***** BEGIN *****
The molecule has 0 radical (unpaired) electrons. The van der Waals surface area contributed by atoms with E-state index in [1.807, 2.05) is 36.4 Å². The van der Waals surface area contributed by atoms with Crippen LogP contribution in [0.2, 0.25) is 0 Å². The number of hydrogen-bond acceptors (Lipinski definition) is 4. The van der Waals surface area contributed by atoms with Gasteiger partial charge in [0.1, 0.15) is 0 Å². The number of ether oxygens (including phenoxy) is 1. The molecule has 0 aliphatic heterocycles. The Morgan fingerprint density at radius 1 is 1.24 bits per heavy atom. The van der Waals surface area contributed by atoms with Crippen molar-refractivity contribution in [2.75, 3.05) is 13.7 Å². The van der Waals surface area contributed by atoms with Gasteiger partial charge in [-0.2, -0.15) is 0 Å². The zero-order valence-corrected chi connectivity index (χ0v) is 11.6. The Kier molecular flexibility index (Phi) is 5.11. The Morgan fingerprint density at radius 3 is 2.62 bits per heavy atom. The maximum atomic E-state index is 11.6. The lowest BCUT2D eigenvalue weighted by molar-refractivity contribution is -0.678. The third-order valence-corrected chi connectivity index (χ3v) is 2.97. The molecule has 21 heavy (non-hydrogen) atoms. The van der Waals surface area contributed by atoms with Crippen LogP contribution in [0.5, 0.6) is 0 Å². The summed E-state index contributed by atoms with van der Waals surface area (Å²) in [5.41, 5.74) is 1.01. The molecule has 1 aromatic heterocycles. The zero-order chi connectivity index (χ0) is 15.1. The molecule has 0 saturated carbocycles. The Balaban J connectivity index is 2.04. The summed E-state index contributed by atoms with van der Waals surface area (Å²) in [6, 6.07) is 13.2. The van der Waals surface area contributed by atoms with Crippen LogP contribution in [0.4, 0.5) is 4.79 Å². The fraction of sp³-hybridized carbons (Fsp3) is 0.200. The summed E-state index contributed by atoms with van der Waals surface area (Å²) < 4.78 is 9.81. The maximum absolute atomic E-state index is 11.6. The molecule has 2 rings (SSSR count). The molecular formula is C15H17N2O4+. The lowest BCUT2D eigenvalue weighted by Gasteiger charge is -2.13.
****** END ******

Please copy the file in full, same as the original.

The molecule has 0 radical (unpaired) electrons. The van der Waals surface area contributed by atoms with E-state index in [1.807, 2.05) is 36.4 Å². The van der Waals surface area contributed by atoms with Crippen LogP contribution in [0.2, 0.25) is 0 Å². The number of hydrogen-bond acceptors (Lipinski definition) is 4. The van der Waals surface area contributed by atoms with Gasteiger partial charge in [0.1, 0.15) is 0 Å². The number of ether oxygens (including phenoxy) is 1. The molecule has 0 aliphatic heterocycles. The Morgan fingerprint density at radius 1 is 1.24 bits per heavy atom. The van der Waals surface area contributed by atoms with Crippen molar-refractivity contribution in [2.75, 3.05) is 13.7 Å². The van der Waals surface area contributed by atoms with Gasteiger partial charge in [-0.2, -0.15) is 0 Å². The zero-order valence-corrected chi connectivity index (χ0v) is 11.6. The Kier molecular flexibility index (Phi) is 5.11. The Morgan fingerprint density at radius 3 is 2.62 bits per heavy atom. The maximum atomic E-state index is 11.6. The lowest BCUT2D eigenvalue weighted by molar-refractivity contribution is -0.678. The third-order valence-corrected chi connectivity index (χ3v) is 2.97. The molecule has 21 heavy (non-hydrogen) atoms. The van der Waals surface area contributed by atoms with Crippen LogP contribution in [0.5, 0.6) is 0 Å². The summed E-state index contributed by atoms with van der Waals surface area (Å²) in [5.41, 5.74) is 1.01. The molecule has 1 aromatic heterocycles. The zero-order chi connectivity index (χ0) is 15.1. The molecule has 0 saturated carbocycles. The Balaban J connectivity index is 2.04. The summed E-state index contributed by atoms with van der Waals surface area (Å²) in [6, 6.07) is 13.2. The van der Waals surface area contributed by atoms with Crippen LogP contribution in [0.4, 0.5) is 4.79 Å². The fraction of sp³-hybridized carbons (Fsp3) is 0.200. The summed E-state index contributed by atoms with van der Waals surface area (Å²) < 4.78 is 9.81. The maximum absolute atomic E-state index is 11.6. The molecule has 2 rings (SSSR count). The molecular formula is C15H17N2O4+. The lowest BCUT2D eigenvalue weighted by Gasteiger charge is -2.13.